In some Russian traditions, the first snow is delivered by angels; special angels sprinkle the first snow over a town or area. So, it was a pleasant exchange yesterday when a reader sent along a “first snow” greeting from Saint Petersburg.
To outsiders it may be difficult to understand why Russians welcome the beginning of winter weather. Oh, to be sure, we lament the ending of pleasant summer weather and the activities that we can enjoy in summer. But, the first signs of winter remind us that before too long the New Year will arrive. The New Year celebration is our favourite holiday.
Then today another reader, this one from Kirov, announced their first snow. A few hours later a reader from Nizhniy Novgorod informed us of snow there. Just before our publishing deadline we received reports of snow in Murmansk, Yaroslavl, and Astana. Astana is the capital of Kazakhstan. So, with this many reports of Первый снег, could this be the start of a trend?
For readers who study Russian language, this is a good time to acquaint you with some key Russian winter phrases:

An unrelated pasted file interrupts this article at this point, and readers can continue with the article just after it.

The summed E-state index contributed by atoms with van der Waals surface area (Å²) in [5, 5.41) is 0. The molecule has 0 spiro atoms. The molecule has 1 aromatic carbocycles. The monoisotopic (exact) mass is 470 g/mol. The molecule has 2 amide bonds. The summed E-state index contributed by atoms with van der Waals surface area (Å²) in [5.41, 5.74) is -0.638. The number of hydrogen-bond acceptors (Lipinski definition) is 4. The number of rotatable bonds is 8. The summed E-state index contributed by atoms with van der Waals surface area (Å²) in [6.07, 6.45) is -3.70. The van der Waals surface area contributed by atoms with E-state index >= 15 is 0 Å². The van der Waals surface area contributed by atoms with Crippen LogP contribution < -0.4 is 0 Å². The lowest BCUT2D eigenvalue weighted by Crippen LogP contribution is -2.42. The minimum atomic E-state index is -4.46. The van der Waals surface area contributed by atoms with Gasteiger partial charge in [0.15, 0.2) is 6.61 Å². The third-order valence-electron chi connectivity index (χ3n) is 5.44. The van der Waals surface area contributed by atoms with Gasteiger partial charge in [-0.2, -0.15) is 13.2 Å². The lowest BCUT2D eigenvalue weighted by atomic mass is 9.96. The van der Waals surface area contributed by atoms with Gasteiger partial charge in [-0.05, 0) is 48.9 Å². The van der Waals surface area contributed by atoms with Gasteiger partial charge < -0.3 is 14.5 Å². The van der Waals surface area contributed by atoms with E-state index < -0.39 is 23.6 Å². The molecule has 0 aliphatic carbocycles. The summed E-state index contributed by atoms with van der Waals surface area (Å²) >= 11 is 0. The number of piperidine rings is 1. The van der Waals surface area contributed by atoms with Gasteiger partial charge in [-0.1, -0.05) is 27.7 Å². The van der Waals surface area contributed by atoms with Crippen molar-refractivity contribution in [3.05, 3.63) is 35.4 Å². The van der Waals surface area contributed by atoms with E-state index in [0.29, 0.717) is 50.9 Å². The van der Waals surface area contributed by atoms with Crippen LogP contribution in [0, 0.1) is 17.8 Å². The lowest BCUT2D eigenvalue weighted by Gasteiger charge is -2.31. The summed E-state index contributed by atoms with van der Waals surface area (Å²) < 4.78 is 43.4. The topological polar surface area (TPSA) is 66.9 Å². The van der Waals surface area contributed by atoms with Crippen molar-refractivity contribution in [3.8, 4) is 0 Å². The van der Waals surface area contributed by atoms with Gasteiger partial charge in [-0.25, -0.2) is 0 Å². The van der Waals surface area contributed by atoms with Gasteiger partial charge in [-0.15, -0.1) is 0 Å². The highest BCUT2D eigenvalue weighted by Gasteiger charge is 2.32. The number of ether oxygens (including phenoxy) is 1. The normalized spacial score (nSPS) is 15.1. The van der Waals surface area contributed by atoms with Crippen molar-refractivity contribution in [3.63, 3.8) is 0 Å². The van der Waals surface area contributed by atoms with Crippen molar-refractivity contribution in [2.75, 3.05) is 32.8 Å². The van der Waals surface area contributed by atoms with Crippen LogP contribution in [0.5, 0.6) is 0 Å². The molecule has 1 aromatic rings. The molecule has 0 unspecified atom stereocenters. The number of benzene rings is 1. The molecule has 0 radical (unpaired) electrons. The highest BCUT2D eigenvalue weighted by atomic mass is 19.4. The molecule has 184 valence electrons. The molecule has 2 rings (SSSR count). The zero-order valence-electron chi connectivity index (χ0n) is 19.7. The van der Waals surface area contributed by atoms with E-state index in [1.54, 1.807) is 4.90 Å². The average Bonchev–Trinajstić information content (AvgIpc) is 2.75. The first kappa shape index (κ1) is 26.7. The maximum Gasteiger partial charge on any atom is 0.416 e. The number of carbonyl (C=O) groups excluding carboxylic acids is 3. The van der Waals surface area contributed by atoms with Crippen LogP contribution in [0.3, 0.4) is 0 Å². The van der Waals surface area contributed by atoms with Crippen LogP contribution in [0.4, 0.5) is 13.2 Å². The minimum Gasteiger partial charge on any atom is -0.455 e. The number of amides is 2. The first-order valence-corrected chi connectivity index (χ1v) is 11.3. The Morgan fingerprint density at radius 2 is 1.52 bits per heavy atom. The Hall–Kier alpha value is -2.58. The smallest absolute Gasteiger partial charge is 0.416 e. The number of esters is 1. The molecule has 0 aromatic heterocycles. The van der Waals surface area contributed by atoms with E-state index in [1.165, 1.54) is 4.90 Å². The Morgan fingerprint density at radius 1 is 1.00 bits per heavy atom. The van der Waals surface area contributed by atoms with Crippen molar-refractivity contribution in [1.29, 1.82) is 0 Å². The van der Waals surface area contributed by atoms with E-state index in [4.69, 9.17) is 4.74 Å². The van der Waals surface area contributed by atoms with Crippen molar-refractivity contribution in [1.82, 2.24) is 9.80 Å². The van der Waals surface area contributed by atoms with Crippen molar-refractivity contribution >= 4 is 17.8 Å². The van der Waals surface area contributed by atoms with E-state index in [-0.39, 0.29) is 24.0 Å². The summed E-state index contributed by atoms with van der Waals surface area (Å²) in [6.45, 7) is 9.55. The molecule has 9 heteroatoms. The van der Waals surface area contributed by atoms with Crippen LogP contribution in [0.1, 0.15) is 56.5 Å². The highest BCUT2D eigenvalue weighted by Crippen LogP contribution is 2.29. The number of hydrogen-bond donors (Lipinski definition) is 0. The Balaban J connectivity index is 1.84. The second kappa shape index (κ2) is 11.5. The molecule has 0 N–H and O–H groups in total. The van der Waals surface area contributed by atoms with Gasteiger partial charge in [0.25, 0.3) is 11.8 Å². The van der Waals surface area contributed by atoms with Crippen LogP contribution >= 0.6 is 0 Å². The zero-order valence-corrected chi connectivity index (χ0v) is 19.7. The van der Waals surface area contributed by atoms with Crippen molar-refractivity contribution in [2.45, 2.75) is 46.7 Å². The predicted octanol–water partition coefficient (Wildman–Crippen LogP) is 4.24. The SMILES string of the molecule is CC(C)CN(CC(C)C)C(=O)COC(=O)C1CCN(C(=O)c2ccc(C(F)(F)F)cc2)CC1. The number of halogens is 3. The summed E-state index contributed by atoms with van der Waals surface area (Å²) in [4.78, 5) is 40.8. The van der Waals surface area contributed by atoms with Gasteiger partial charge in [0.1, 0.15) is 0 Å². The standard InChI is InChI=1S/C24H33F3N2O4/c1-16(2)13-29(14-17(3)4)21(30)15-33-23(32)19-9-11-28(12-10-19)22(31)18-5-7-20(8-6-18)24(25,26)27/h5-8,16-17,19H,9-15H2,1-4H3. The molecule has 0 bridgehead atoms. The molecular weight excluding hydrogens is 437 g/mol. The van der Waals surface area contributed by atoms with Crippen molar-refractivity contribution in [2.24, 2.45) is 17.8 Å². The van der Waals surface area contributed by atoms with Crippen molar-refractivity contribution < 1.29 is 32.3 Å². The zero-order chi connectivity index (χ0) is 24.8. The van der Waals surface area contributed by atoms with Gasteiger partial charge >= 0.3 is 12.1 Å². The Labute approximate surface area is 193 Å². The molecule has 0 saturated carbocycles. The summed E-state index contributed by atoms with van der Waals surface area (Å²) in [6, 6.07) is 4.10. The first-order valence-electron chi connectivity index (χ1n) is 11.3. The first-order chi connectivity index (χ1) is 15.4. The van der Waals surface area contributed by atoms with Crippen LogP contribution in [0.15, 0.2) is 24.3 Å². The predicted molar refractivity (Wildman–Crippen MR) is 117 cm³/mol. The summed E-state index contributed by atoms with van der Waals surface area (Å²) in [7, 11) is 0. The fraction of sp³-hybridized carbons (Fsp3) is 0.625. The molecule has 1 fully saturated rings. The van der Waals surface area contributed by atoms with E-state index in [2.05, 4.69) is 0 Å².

Русская зима = “Russian winter” and sounds like Rus-skaya zi-MAh.
Первый снег = “First snow” and this sounds like pyer-viy synek.
Another favourite tradition is to thoroughly clean house rugs with the first good coat of snow. A common practice is to gather up those small rugs from inside an apartment, and take them outside to be cleaned in the snow. Some housewives hang their rugs out to catch the snow, but more often you can see rugs being laid face down on the show, and then a good “beating” with a broom is administered. While this may seem superstitious to some, the snow that was under the rugs does get quite dirty in the process–so perhaps there is some logic to the practice.
With that, we will join the refrain and wish you С первым снегом (with the first snow!).